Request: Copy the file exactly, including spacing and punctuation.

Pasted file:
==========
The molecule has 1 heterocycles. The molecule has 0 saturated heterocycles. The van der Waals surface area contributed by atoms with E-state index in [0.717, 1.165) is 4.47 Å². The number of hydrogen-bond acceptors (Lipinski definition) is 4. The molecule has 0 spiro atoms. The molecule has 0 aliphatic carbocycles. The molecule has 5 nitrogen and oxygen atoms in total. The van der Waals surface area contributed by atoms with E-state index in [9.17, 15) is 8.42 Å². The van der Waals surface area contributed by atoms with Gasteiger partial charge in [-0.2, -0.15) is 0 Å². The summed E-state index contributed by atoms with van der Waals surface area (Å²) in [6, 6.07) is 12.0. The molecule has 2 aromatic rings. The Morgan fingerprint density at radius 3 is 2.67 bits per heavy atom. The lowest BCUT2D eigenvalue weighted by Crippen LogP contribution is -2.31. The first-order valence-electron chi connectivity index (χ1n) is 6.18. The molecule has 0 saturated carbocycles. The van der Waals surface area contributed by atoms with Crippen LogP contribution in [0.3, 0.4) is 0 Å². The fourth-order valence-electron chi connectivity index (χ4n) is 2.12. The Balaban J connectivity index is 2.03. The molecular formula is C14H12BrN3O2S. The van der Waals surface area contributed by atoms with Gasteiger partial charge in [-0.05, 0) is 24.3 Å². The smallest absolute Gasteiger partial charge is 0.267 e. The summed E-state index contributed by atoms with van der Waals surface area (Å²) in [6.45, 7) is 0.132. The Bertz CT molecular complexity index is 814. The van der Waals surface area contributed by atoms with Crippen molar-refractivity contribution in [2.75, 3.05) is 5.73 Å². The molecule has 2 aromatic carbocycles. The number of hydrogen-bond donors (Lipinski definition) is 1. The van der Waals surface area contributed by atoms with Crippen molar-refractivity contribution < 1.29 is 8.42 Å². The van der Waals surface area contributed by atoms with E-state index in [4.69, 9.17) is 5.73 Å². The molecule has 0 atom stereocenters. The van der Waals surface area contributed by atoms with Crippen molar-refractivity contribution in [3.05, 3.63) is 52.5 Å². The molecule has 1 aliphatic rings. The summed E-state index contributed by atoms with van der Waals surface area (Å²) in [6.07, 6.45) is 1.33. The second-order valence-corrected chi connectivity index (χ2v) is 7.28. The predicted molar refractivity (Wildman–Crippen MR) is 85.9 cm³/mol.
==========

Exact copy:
The molecule has 1 heterocycles. The molecule has 0 saturated heterocycles. The van der Waals surface area contributed by atoms with E-state index in [0.717, 1.165) is 4.47 Å². The number of hydrogen-bond acceptors (Lipinski definition) is 4. The molecule has 0 spiro atoms. The molecule has 0 aliphatic carbocycles. The molecule has 5 nitrogen and oxygen atoms in total. The van der Waals surface area contributed by atoms with E-state index in [9.17, 15) is 8.42 Å². The van der Waals surface area contributed by atoms with Gasteiger partial charge in [-0.2, -0.15) is 0 Å². The summed E-state index contributed by atoms with van der Waals surface area (Å²) in [6, 6.07) is 12.0. The molecule has 2 aromatic rings. The Morgan fingerprint density at radius 3 is 2.67 bits per heavy atom. The lowest BCUT2D eigenvalue weighted by Crippen LogP contribution is -2.31. The first-order valence-electron chi connectivity index (χ1n) is 6.18. The molecule has 0 saturated carbocycles. The van der Waals surface area contributed by atoms with Crippen LogP contribution in [0.3, 0.4) is 0 Å². The fourth-order valence-electron chi connectivity index (χ4n) is 2.12. The Balaban J connectivity index is 2.03. The molecular formula is C14H12BrN3O2S. The van der Waals surface area contributed by atoms with Gasteiger partial charge in [-0.05, 0) is 24.3 Å². The smallest absolute Gasteiger partial charge is 0.267 e. The summed E-state index contributed by atoms with van der Waals surface area (Å²) in [6.45, 7) is 0.132. The Bertz CT molecular complexity index is 814. The van der Waals surface area contributed by atoms with Crippen molar-refractivity contribution in [2.75, 3.05) is 5.73 Å². The molecule has 2 aromatic carbocycles. The number of hydrogen-bond donors (Lipinski definition) is 1. The van der Waals surface area contributed by atoms with Crippen molar-refractivity contribution < 1.29 is 8.42 Å². The van der Waals surface area contributed by atoms with E-state index in [4.69, 9.17) is 5.73 Å². The molecule has 0 atom stereocenters. The van der Waals surface area contributed by atoms with Crippen molar-refractivity contribution in [3.05, 3.63) is 52.5 Å². The molecule has 1 aliphatic rings. The summed E-state index contributed by atoms with van der Waals surface area (Å²) in [6.07, 6.45) is 1.33. The second-order valence-corrected chi connectivity index (χ2v) is 7.28. The predicted molar refractivity (Wildman–Crippen MR) is 85.9 cm³/mol.